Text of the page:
Those who aren’t trying to obey God don’t know Him (1Jn 3:6); those who intend to continue offending Him have alienated themselves from salvation itself. (Ps 119:155)

Salvation isn’t so much about deliverance from Hell as it is the offer of a new nature that’s inclined to obey God’s Law (He 8:10), freeing us from the power and dominion of sin so we can fellowship with Him. (Ro 6:22) Repentance is God’s gift (1Ti 2:25), opening the door to salvation, enabling us to turn from death to life. (Ac 11:18)

This may explain why Christ replied to the rich young ruler the way He did (Mk 10:17-19); it was an invitation to take God’s Law seriously. The Law is our teacher to bring us to Christ (Ga 3:24); until we earnestly submit to this divine teacher and learn from Him we won’t find Christ.

To profess Christ yet not do what He says (Lk 6:46) is to deceive ourselves (Ja 1:22), miss Heaven altogether (Mt 7:21), and store up eternal wrath for ourselves. (Ro 2:8-9)

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Full of Sores

Until very recently, I’ve been troubled by the idea of arbitrary suffering; not persecution, but the agony which falls upon many of us for no apparent reason. It was perhaps my greatest fear, that some day I’d be abandoned to suffer pointlessly and alone.

God’s promise to care for me (1Pe 5:7) wasn’t actually helping much; He does, in fact, let some of His children suffer unspeakable things for prolonged periods, not for any obvious wrong-doing, like Lazarus: immobile, full of sores, exposed, vulnerable and dependent, begging for scraps until his very last day. (Lk 16:19-21) This was a mystery and a worry, until I heard Maybel’s story.

Maybel, an elderly, ailing woman with no family or friends, suffered for over a quarter century, wasting away in a convalescent home. Blind, mostly deaf, ravaged by painful stomach and back issues, debilitating headaches, disfigured by facial cancer, constantly drooling, surrounded day and night with unbearable stench and shrieks of the insane, she spent her days strapped in a wheelchair – her only human contact from overworked nursing staff, who considered her the most daunting to care for of all their patients due to the horror of her appearance.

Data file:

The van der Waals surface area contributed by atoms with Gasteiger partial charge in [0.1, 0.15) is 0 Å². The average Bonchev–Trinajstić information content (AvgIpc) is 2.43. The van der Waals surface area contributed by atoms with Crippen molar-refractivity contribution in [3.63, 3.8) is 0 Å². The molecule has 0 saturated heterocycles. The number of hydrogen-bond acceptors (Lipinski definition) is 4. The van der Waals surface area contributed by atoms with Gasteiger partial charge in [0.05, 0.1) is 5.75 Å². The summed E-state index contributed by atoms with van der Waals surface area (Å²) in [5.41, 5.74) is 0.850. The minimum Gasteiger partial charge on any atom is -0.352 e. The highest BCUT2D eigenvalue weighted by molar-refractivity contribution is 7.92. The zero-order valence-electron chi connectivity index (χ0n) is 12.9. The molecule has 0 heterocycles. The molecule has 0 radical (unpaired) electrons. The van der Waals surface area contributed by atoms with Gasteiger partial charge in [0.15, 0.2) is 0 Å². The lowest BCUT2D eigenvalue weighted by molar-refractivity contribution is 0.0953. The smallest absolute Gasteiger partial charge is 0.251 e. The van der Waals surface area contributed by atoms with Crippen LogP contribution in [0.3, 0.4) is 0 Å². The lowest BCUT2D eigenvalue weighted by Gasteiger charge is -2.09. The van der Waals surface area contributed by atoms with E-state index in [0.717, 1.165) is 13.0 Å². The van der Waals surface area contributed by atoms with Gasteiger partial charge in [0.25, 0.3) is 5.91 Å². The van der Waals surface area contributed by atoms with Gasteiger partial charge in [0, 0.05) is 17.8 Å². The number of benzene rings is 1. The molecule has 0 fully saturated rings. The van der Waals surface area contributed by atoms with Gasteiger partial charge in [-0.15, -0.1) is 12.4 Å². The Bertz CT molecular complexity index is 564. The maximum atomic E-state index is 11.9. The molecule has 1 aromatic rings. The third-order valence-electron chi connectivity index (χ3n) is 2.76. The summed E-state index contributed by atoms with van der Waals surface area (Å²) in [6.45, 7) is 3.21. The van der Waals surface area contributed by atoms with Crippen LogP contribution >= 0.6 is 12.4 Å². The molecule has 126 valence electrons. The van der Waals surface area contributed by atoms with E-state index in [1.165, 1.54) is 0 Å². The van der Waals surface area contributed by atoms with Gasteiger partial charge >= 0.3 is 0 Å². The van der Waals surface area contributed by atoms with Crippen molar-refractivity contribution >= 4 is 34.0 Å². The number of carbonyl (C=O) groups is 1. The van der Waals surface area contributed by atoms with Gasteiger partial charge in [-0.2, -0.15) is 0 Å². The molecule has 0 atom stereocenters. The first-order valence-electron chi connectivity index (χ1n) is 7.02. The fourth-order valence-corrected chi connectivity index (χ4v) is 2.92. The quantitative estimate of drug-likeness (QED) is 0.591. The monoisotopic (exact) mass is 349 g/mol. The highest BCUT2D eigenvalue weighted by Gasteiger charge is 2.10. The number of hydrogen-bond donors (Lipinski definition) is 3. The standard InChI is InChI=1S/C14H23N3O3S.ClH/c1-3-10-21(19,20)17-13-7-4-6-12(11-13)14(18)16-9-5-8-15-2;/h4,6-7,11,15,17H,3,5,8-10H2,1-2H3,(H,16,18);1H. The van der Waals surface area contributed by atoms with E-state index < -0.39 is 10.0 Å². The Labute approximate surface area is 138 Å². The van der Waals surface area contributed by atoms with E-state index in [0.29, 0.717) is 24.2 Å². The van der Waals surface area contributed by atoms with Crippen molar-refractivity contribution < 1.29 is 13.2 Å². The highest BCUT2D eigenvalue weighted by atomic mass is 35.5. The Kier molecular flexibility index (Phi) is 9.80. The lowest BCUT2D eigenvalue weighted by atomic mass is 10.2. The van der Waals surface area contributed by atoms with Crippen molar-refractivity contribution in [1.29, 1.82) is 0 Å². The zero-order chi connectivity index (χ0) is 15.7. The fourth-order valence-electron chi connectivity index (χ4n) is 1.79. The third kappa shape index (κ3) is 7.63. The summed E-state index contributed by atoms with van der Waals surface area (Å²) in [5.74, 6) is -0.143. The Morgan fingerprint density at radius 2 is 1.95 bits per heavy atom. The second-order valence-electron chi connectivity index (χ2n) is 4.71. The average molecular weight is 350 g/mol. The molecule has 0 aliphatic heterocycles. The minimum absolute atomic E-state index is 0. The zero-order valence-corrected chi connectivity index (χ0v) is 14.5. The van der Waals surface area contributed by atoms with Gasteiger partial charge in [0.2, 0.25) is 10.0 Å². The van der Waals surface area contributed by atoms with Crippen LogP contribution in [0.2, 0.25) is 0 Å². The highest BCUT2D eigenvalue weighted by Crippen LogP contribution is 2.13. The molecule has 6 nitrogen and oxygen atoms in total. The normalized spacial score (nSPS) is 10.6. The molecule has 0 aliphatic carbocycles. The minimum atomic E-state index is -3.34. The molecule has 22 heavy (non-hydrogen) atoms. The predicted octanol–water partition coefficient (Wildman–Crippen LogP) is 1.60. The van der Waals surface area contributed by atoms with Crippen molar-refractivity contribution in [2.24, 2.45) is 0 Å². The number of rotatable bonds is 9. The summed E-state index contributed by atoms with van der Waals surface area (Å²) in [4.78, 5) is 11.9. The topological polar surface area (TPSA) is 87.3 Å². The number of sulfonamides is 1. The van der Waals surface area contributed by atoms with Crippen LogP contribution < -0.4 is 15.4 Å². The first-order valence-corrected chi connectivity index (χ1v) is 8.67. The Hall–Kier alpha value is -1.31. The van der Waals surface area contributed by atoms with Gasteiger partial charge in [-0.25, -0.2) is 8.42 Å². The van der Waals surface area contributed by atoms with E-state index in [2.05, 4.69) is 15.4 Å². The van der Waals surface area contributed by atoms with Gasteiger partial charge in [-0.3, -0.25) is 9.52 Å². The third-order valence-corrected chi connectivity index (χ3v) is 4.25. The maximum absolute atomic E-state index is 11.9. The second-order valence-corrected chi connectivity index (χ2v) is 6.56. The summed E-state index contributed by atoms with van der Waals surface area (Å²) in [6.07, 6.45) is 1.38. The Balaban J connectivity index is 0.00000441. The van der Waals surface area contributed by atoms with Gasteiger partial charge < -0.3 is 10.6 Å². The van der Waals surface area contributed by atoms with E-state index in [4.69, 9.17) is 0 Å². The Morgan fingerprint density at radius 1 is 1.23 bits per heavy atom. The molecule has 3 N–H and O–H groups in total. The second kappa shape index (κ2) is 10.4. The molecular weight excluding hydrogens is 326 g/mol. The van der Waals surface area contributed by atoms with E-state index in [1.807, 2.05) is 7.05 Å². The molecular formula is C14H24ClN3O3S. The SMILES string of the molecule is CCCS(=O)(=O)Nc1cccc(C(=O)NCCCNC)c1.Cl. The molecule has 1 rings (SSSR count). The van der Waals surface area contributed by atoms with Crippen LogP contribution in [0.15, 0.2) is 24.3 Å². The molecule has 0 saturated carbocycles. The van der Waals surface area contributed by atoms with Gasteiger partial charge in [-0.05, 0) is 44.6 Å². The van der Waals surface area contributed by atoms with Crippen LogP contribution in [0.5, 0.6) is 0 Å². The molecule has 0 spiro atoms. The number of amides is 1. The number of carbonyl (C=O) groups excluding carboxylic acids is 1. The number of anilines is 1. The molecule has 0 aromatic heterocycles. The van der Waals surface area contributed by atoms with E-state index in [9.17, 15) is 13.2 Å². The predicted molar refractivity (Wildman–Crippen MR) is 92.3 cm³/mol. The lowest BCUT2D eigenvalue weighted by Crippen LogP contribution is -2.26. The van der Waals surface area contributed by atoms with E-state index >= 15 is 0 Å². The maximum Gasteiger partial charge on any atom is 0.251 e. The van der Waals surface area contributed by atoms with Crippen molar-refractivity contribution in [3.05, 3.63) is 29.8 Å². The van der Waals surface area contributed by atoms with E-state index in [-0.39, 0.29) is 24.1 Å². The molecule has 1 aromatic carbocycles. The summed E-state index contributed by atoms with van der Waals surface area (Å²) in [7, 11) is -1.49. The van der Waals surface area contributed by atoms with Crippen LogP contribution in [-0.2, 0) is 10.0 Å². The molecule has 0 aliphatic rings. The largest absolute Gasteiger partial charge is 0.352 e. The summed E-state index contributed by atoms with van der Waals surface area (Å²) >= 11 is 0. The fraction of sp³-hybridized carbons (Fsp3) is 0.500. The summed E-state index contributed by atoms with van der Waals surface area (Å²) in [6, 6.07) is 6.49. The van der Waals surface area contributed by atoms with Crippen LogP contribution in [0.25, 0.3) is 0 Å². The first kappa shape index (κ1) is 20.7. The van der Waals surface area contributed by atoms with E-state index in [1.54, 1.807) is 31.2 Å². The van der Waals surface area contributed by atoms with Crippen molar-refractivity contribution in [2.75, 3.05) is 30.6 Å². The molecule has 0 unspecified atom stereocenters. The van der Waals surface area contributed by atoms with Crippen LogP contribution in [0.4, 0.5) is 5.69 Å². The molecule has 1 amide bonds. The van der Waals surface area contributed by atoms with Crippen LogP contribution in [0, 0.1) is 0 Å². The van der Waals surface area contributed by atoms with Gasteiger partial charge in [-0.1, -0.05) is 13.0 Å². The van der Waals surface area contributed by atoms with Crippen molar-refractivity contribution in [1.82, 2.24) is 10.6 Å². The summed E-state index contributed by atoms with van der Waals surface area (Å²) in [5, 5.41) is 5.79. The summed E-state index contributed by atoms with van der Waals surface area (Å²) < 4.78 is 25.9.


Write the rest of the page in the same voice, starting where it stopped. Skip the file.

She was discovered quite accidentally by a seminary student back in the mid-70’s, as he offered her a flower and wished her a Happy Mother’s Day, not expecting much of a response. She held up the flower to smell it, thanked him for his kindness, and promptly asked if she could give it away to someone who could enjoy its beauty, since she was blind. He wheeled her over to another patient, and she offered it up saying, “Here, this is from Jesus.”

As he wheeled Maybel back to her room and learned more of her story, it became clear that this was no ordinary woman. Over the course of the next three years they become friends. He often read scripture to her, pausing to let her continue quoting from memory. They’d sing the old hymns; she knew them all by heart and would pause to explain how much a certain phrase or verse meant to her. He took notes from their conversations as she encouraged, challenged and comforted him, ministering to him and praying for him. She never complained, always cheerful, thoughtful, kind and joyful.

One Sunday afternoon during final exams, overwhelmed with distraction and worry, unable to keep his mind in focus, he wondered what Maybel thought about, lying in bed or strapped to her wheelchair, as the seconds ticked by, day after day, year after year … decade after decade. When he asked her she said, “I think about my Jesus. I think about how good he’s been to me. He’s been awfully good to me in my life, you know … I’m one of those kind who’s mostly satisfied … Lots of folks wouldn’t care much for what I think. Lots of folks would think I’m kind of old-fashioned. But I don’t care. I’d rather have Jesus. He’s all the world to me.” She then began to sing an old hymn …

Jesus is all the world to me,
My life, my joy, my all.
He is my strength from day to day,
Without him I would fall.
When I am sad, to him I go,
No other one can cheer me so.
When I am sad he makes me glad.
He’s my friend.

Mabel was an overcomer, remaining thankful, cheerful and joyful through the most unspeakable afflictions. God worked in the midst of what appeared to be arbitrary and pointless suffering to glorify Himself and His mighty power through the frailest and ugliest of us. Maybel was a broken woman in every earthly sense, but she was powerful (Ep 1:19-20), a Spartan on the spiritual battlefield until she went home to glory.

It turns out my greatest fear wasn’t being left alone, or suffering, in itself. I was afraid I’d never be able to glorify God in such a state. (1Pe 1:7) After hearing what God did in Maybel, I’m no longer afraid; she’s living proof that we can suffer with God, in God, and for God no matter what the trial. (Ro 8:35-37)

I will overcome, I already have, because greater is He that is in me, than he that is in the world. (1Jn 4:4)